Why We Continue the Fight: Ten Heartbreaking Moments of Hate in 2020

George Floyd Protests

In what has become an annual tradition, at the conclusion of the year the ADL pauses to take stock of the moments and the individuals who shaped our country for better, or for worse, with an end of year “Top 10” list. The year 2020 was marked by a series of heartbreaking setbacks in the fight against hate.

Here are the Top 10 Heartbreaking Moments of Hate from 2020, as selected by ADL staff from across the country.

The high-profile murders of Breonna Taylor and George Floyd at the hands of law enforcement once again laid bare the deep institutional flaws in America’s systems and prompted a national reckoning on issues of institutionalized racism. Their deaths and the deaths of too many other Black lives at the hands of police became a rallying cry for Americans across the country, who turned out at massive nationwide protests to speak out against the racial injustice that pervades every aspect of society. The murders of Breonna Taylor and George Floyd once again exposed the unjust treatment, excessive use of force and full-on brutality that has too often characterized law enforcement’s treatment of Black, Indigenous and people of color for far too long. And it came in a year when the spread of the coronavirus disproportionally affected people of color and other marginalized communities. The tragic deaths of Taylor and Floyd spurred on a public dialogue around race and racism, implicit and explicit bias, white supremacy and systemic oppression that must continue, so we can dismantle the systems that have enabled the abuse and murder of far too many Black lives in America.

As more and more schools and religious institutions switched from in-person assemblies to online meetings, a new form of digital harassment known as “Zoombombing” was not too far behind. Named after the popular online videoconferencing platform, Zoom, which became the essential work-around for people across the country telecommuting to work or zooming into classes and religious services and town meetings remotely, “Zoombombing” was akin to an online party crasher breaking into a private video chat. But these crashers weren’t all just pranksters. In some cases, they were out-and-out white supremacists. In late March, a white supremacist interrupted a webinar hosted by a Massachusetts Jewish student group. The following day a Jewish

Zoombombing

Community Center’s online class was interrupted with a minutes-long, profanity laced antisemitic rant. Soon, reports were pouring in from across the country detailing instances in which virtual meetings were being disrupted by threatening messages or actions, often including hate speech or pornographic content. As extremists and white supremacists continued to attempt to exploit the technology, ADL began working with online videoconferencing providers to help them shore up their security and provided resources to help educate the public on how to prevent such incursions from happening. After months of quarantining, and important security changes to the platform by Zoom and others, reports of such violations have substantially subsided.

With all of their benefits for connecting people online, social media platforms continued to manifest a dark underbelly of hate in 2020. Nearly 30 percent of Americans reported experiencing severe online hate and harassment, including sexual harassment, stalking, physical threats, swatting, doxing or sustained harassment, according to an ADL survey. Individuals from marginalized groups reported feeling less safe online this year than in the past. This was particularly evident on Facebook, where 77 percent of users reported being harassed – more than on any other platform. In response to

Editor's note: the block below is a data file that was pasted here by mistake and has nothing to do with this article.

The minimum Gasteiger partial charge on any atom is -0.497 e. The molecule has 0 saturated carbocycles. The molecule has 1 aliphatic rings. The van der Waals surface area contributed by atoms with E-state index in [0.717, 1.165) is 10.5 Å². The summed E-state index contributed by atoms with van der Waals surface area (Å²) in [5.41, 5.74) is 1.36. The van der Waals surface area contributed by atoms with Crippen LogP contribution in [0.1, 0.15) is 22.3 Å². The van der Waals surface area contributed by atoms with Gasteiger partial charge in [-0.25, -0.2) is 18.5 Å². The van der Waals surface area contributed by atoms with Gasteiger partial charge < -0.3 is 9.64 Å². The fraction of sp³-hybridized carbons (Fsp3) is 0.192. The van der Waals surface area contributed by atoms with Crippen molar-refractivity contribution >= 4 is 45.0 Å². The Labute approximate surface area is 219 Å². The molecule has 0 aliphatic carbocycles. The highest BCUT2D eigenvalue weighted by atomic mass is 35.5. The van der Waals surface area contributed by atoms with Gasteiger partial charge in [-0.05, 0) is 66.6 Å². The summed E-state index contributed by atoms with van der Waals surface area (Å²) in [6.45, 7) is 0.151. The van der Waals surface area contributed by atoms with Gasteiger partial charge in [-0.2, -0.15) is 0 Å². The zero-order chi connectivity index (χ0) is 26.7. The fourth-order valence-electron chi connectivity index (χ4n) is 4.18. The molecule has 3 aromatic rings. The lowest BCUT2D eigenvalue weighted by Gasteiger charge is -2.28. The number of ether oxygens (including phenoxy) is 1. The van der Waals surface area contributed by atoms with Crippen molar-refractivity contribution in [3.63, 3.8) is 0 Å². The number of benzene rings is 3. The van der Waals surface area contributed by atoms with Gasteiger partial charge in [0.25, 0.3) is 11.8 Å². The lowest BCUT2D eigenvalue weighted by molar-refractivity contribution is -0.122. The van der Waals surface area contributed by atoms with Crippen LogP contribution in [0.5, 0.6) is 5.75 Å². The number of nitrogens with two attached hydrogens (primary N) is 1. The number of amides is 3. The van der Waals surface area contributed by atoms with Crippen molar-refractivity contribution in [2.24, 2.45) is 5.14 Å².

Stop Hate for Profit

Facebook’s repeated failure to meaningfully address the vast proliferation of hate on its platforms,  ADL, the NAACP, Sleeping Giants, Color Of Change, Free Press and Common Sense announced the #StopHateforProfit campaign calling on corporations to pause advertising on Facebook during the month of July 2020. By the end of the year, the campaign found some platforms turning a corner – with more and more social platforms announcing changes, such as Facebook’s decision to remove Holocaust denial from its servers, Twitter’s decision banning thousands of QAnon accounts, and YouTube’s banning of some extremist content, including white supremacists and the official channel of the stridently antisemitic Nation of Islam led by Louis Farrakhan. But there’s still much more work to be done to prevent the spread of online hate.

The year was marked by a rising tide of conspiracy theories and hatred targeting Jewish, Asian, Latinx American and other minority groups, blaming them for intentionally spreading the coronavirus or profiting from the widening pandemic. Asian Americans disproportionately bore the brunt of harassment and verbal or physical abuse as a result of false conspiracy theories accusing China and Chinese people of intentionally spreading the virus. By June, there were surging reports of xenophobic and racist incidents targeting members of the Asian American and Pacific Islander community in the U.S., including being told to “Go back to China” or being accused of “bringing the virus” to the U.S. Other extremists spread antisemitic and Sinophobic conspiracies about COVID-19, blaming Jews and China for creating, spreading and profiting off of the virus. And some federal and state officials, rather than tamping down their rhetoric, took to referring to the virus as the “Kung Flu,” the “China virus” and by other misnomers that seemed to only fuel the spread of online conspiracies and hate.